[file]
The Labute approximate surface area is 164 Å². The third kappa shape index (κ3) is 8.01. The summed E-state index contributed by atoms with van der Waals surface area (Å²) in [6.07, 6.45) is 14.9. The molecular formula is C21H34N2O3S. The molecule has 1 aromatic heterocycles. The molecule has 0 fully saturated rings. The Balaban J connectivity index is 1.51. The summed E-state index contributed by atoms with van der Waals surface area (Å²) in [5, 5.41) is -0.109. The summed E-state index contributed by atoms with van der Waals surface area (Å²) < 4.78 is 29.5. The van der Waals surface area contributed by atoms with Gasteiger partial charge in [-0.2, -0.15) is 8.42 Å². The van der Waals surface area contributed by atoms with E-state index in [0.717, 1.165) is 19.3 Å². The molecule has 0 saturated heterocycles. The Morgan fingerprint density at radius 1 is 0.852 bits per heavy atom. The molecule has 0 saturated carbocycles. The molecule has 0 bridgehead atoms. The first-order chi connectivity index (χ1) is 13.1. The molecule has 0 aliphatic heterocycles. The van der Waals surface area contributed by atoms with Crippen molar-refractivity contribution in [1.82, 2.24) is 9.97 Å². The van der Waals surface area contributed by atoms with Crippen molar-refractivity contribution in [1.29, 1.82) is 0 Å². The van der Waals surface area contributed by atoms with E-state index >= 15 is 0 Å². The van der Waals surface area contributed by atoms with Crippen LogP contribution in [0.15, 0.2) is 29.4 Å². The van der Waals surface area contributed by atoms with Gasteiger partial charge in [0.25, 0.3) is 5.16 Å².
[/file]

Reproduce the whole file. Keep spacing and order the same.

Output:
The Labute approximate surface area is 164 Å². The third kappa shape index (κ3) is 8.01. The summed E-state index contributed by atoms with van der Waals surface area (Å²) in [6.07, 6.45) is 14.9. The molecular formula is C21H34N2O3S. The molecule has 1 aromatic heterocycles. The molecule has 0 fully saturated rings. The Balaban J connectivity index is 1.51. The summed E-state index contributed by atoms with van der Waals surface area (Å²) in [5, 5.41) is -0.109. The summed E-state index contributed by atoms with van der Waals surface area (Å²) < 4.78 is 29.5. The van der Waals surface area contributed by atoms with Gasteiger partial charge in [-0.2, -0.15) is 8.42 Å². The van der Waals surface area contributed by atoms with E-state index in [0.717, 1.165) is 19.3 Å². The molecule has 0 saturated heterocycles. The Morgan fingerprint density at radius 1 is 0.852 bits per heavy atom. The molecule has 0 saturated carbocycles. The molecule has 0 bridgehead atoms. The first-order chi connectivity index (χ1) is 13.1. The molecule has 0 aliphatic heterocycles. The van der Waals surface area contributed by atoms with Crippen molar-refractivity contribution in [1.82, 2.24) is 9.97 Å². The van der Waals surface area contributed by atoms with Crippen molar-refractivity contribution in [1.29, 1.82) is 0 Å². The van der Waals surface area contributed by atoms with E-state index >= 15 is 0 Å². The van der Waals surface area contributed by atoms with Crippen LogP contribution in [0.15, 0.2) is 29.4 Å². The van der Waals surface area contributed by atoms with Gasteiger partial charge in [0.25, 0.3) is 5.16 Å².